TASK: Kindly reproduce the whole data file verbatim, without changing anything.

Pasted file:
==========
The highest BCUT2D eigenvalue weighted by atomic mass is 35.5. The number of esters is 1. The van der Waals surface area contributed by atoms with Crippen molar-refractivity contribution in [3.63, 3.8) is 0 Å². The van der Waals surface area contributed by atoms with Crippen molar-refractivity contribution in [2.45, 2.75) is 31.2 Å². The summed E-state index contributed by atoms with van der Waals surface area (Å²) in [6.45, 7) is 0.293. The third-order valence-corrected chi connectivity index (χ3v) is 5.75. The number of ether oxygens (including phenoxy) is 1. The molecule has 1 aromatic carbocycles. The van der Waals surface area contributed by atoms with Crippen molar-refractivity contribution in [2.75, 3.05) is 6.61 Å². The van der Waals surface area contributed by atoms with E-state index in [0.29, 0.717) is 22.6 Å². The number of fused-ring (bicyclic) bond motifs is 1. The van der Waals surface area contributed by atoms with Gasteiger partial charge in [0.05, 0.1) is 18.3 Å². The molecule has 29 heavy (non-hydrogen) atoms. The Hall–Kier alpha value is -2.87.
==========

The highest BCUT2D eigenvalue weighted by atomic mass is 35.5. The number of esters is 1. The van der Waals surface area contributed by atoms with Crippen molar-refractivity contribution in [3.63, 3.8) is 0 Å². The van der Waals surface area contributed by atoms with Crippen molar-refractivity contribution in [2.45, 2.75) is 31.2 Å². The summed E-state index contributed by atoms with van der Waals surface area (Å²) in [6.45, 7) is 0.293. The third-order valence-corrected chi connectivity index (χ3v) is 5.75. The number of ether oxygens (including phenoxy) is 1. The molecule has 1 aromatic carbocycles. The van der Waals surface area contributed by atoms with Crippen molar-refractivity contribution in [2.75, 3.05) is 6.61 Å². The van der Waals surface area contributed by atoms with E-state index in [0.29, 0.717) is 22.6 Å². The number of fused-ring (bicyclic) bond motifs is 1. The van der Waals surface area contributed by atoms with Gasteiger partial charge in [0.05, 0.1) is 18.3 Å². The molecule has 29 heavy (non-hydrogen) atoms. The Hall–Kier alpha value is -2.87.